Ritual for Finding the Owner of a Stray Dog

Put the cat in the spare bedroom, the one you made your husband sleep in before he wandered off. Close the door. Tear a slip of paper so the edges curl, and write a note on it. The note says "I'm going for a walk. This would be a good time for you to lick yourself all over and take a nap." Slide the piece of paper under the door.

Go outside and let the dog see you standing in front of the door. Listen for crows. The direction the crows come from is the direction the dog's home is.

Get down on all fours and sniff each other's heinies. If the dog growls, drop to the ground and show the dog your neck all stretched out. Let the stranger be the alpha dog, you've got nothing to prove, and your husband will think it's safe to come home now.

If no crows come, tie the dog to a tree with a red thread. If the dog breaks free, the distance he's travelled is measured in blocks, not miles. Your husband is still in the same city.Dump a bowl of buttons out on the floor. Sort them by color. The color with the largest number, that's how far the dog's home is, in blocks or miles. For a boy dog who hasn't been fixed, or a husband under forty, double the number.

The total number of buttons, all the colors, that's how many Lost Dog flyers to put up.

Give the dog a bowl of water. Use the bowl the buttons were in. When the dog finishes drinking, see what color his eyes are. If his eyes are brown, the units are airline flights, and your husband's in another state, or possibly South America. If the dog has no tail, the units are football fields.

Ask to shake hands. If he raises his right forepaw, look for an owner who's left handed. If he won't shake hands, your husband's found another woman.

Throw a stick for him, see if he'll fetch. If he fetches, the last time he saw home it was daytime. If he won't fetch, check him for fleas. If he has fleas, don't sleep with your husband when he comes home until he's been to the clinic.

If the dog's still there at dusk, light a candle and put it on the window sill. The candle will help draw the owner to you. Or your husband, but only if there's a stray dog involved. If you're Jewish, it's okay to use a menorah. Don't worry, God will forgive you.

Draw a picture of the dog by candle light. Give the dog the old blanket in the garage that you use for moving furniture. In the morning, wrap the candle drippings in the picture you drew and make a paper ball out of them. Let the cat play with the paper ball.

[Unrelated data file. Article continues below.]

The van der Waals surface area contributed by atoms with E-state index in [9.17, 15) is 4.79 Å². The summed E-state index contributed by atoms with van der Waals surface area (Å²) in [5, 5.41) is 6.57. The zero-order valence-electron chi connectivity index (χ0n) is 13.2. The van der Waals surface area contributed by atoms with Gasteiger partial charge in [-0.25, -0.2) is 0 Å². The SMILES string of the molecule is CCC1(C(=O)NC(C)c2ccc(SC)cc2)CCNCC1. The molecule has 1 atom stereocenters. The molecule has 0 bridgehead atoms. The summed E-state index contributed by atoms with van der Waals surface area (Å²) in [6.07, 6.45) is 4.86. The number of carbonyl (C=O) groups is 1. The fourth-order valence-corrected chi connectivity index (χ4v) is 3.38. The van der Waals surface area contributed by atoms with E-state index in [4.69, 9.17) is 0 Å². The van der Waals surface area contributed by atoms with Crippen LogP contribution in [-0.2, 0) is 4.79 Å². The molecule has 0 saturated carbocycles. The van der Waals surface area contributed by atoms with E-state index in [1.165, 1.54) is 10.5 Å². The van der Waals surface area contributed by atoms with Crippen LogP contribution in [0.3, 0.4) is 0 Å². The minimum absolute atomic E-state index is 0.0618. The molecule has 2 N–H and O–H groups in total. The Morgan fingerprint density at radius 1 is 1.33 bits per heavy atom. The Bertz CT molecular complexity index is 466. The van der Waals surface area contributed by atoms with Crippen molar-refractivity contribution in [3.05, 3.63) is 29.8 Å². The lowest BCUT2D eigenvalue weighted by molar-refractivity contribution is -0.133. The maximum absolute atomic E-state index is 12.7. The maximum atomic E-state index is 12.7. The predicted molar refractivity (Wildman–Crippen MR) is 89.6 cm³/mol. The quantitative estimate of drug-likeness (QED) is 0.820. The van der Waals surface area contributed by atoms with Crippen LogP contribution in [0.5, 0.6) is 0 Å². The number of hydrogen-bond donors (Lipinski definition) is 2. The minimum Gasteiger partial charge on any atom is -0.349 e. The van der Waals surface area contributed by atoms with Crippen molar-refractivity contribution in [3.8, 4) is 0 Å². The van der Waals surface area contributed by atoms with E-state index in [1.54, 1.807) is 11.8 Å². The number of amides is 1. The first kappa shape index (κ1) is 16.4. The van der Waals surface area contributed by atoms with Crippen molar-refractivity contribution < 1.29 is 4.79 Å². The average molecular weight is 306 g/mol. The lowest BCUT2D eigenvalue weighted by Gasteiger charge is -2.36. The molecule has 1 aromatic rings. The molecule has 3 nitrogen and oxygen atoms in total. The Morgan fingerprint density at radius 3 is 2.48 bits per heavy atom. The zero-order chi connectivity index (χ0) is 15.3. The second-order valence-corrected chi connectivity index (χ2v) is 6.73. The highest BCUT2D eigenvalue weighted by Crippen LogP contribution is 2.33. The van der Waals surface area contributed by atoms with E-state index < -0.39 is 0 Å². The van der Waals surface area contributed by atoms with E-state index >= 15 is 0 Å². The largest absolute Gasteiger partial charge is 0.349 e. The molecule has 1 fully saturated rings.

You've waited long enough, and you can't really keep a dog because you need the spare bedroom for your cousin who's coming to visit from Pittsburgh, and she's allergic to cats. So check the dog's collar, and call the number that's there. If there's no collar, put up the flyers.

Your wandering husband will show up three days after the dog's owner. If you take the dog to the pound, you'll never see your husband again. If the dog runs away before his owner comes, you really don't want that husband back, he's exactly the kind of rascal you're better off without. Now you know.

Let the cat out of the spare bedroom. Keep the paper ball with the candle drippings for the nights when it hurts so bad you feel like another woman licked the sparkle off your diamond. Watching the cat play with that paper ball will keep you from putting your head in the oven until your cousin gets there.

If the dog's owner never shows up, and you decide to keep the dog, it doesn't mean anything, the dog is just a dog.

Don't worry about the cat, she'll work it out with the dog. Cats are smart, and cats have claws, and they know how to catch mice. There's another man out there for you, and this time you won't make him sleep in the spare bedroom. Capiche?

About the author:

Stevan Allred's mother spelled his name funny because she wanted to piss off her mother. Orthographically sensitized from birth by this, Stevan went on to win many grade school spelling bees. He was awarded an Oregon Literary Fellowship in 2004. His essay "Only Rock'n'Roll" is part of the collection I Wanna Be Sedated/30 Writers On Parenting Teenagers (Seal Press, 2005).